In Swedish author John Ajvide Lindqvist’s Gothic-horror novel Little
Star (2010) graphic violence has a central function – thematically, but
primarily as an aesthetic device. The plot contains motifs from classical video
nasties, motifs that also have an effect on the text itself. This paper examines
the novel’s use of extremely violent scenes, influenced by violent horror films,
defining them as a kind of remediation. One point being made is that the use of
violent effects, often described as a kind of spectacle, can be interpreted as a
formal play upon the conventions of violent fiction.
Sodomy, Abjection and Gothic Fiction in the Early Nineteenth Century
The essay looks at the public vilification of the sodomites exposed in the Vere Street scandal in the early nineteenth‐century and suggests a connection between these acts of violence and the violence that occurs in Gothic fiction of the same period.
Horror is not what it used to be. Nor are its Gothic avatars. The meaning of monsters, vampires and ghosts has changed significantly over the last 200 years, as have the mechanisms (from fiction to fantasmagoria, film and video games) through which they are produced and consumed. This book, moving from gothic to cybergothic, through technological modernity and across a range of literary, cinematic and popular cultural texts, critically examines these changes and the questions they pose for understanding contemporary culture and subjectivity. Re-examining key concepts such as the uncanny, the sublime, terror, shock and abjection in terms of their bodily and technological implications, it advances current critical and theoretical debates on Gothic horror to propose a new theory of cultural production based on an extensive discussion of Sigmund Freud's idea of the death drive.
Professional Integrity in Peril at the Fin de Siècle
This essay positions the drug-using doctor at the intersection between traditional Gothic horror and a new fin-de-siècle medical realism, embedding the cultural anxieties at the fin de siècle in relation to the ethical and theological boundaries of scientific knowledge. The objective is to provide a framework for reading and interpreting the medico-gothic narrative of addiction. The essay examines the writings of three pioneering physician-scientists: one historical – Sigmund Freud – and two fictional – Dr Jekyll, in Robert Louis Stevenson‘s Strange Case of DrJekyll and Mr Hyde (1886), and Dr Seward in Bram Stoker‘s Dracula (1897).
Poppy Z. Brite, Courtney Love and Gothic Biography
Gothic horror author Poppy Z. Brite wrote a biography of former Hole singer Courtney Love in 1997. What seemed an odd departure for the former actually took advantage of the Gothic valences in the latter‘s life and depictions in popular culture. The narrative gothicises Love‘s story while simultaneously repudiating and relying on Goth subculture for some of its legitimacy. This articulation of gothic literary form with Goth popular culture constitutes one traversal of Brite‘s text. Using concepts from Deleuze and Guattaris work, the essays reading of Courtney Love‘s biography is one plateau among others in an ongoing study of what I call ‘minoritarian gothic’ in popular and literary culture.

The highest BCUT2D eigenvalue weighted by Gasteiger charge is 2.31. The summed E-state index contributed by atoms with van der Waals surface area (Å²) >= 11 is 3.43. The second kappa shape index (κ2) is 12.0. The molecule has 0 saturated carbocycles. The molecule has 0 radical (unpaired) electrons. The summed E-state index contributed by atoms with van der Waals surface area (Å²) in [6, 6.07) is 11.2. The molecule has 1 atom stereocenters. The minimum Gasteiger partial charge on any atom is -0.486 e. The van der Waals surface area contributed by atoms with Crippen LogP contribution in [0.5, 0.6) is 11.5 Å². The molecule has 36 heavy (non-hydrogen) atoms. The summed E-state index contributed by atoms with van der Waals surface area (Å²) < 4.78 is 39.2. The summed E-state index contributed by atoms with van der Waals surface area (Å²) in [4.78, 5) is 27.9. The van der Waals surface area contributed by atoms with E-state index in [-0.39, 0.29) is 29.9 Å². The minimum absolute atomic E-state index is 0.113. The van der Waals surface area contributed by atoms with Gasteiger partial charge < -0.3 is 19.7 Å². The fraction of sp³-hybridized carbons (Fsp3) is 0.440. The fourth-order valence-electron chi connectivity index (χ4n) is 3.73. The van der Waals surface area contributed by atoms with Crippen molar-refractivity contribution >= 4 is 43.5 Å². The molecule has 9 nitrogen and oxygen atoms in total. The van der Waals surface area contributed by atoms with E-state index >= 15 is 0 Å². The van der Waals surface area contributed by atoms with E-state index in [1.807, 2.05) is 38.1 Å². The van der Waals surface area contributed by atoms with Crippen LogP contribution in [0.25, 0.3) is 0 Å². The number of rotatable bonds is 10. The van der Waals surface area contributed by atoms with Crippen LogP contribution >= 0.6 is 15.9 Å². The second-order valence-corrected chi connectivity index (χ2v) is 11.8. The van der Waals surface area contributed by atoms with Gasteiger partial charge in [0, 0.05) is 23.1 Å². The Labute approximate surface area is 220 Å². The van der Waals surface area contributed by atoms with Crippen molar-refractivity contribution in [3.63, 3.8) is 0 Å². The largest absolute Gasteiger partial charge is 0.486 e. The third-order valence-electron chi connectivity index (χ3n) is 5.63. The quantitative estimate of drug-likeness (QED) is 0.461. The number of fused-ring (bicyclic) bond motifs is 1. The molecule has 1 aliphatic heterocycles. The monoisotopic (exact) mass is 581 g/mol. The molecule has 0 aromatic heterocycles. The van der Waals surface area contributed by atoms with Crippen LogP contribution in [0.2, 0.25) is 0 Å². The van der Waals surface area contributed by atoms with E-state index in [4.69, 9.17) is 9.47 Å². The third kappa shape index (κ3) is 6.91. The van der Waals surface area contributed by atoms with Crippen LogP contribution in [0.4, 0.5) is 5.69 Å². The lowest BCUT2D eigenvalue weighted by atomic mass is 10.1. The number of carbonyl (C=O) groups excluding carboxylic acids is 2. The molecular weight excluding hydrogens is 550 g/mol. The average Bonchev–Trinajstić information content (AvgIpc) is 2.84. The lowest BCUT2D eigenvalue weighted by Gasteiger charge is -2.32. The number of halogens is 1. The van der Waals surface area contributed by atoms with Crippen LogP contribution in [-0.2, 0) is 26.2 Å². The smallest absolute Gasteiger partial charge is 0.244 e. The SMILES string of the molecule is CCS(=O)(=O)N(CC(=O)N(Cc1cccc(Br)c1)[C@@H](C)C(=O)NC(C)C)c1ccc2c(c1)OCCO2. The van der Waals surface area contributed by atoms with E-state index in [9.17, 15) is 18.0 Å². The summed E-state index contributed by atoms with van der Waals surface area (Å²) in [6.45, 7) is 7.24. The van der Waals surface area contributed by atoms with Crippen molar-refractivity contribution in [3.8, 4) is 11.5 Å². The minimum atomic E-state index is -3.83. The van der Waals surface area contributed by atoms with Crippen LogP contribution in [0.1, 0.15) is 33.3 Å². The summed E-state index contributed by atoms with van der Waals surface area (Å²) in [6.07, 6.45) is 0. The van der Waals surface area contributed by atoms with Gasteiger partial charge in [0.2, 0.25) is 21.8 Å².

This article argues that Charles Maturins Melmoth the Wanderer embodies an ethical attitude towards its representations of Gothic violence and horror in the way that it self-reflexively stages its horrific scenes. By confronting its readers with a shifting distance from such violent scenes, the novel exposes readers to their own desire for and victimization by Gothic horror. While previous critics have tended to see Maturins novel as either glorying amorally in its excessive Gothic representations, or as recuperating its scenes of horror with a moral message, this article sees its ambiguous and undecidable attitude towards these scenes as embodying its ethical standpoint, a standpoint that challenges the illusion of literary coherence and that exposes its readers’ implication in the horror that lies traumatically within, and not safely outside, language.
The Chronotope of the Ghost Ship in the Atlantic
Julia Mix Barrington
Ghost ships haunt Atlantic literature, but surprisingly few scholars have focused on
these striking Gothic figures with any depth. Responding to this oversight, this essay
introduces the chronotope of the ghost ship to the literary conversation, tracing it
through four key transatlantic texts: Richard Henry Dana, Jr‘s Two Years Before the Mast
(1840), a tale of the Flying Dutchman found in Blackwoods Edinburgh Magazine (1821), The
Rime of the Ancient Mariner (1798), and Melville‘s novella Benito Cereno (1855). Wherever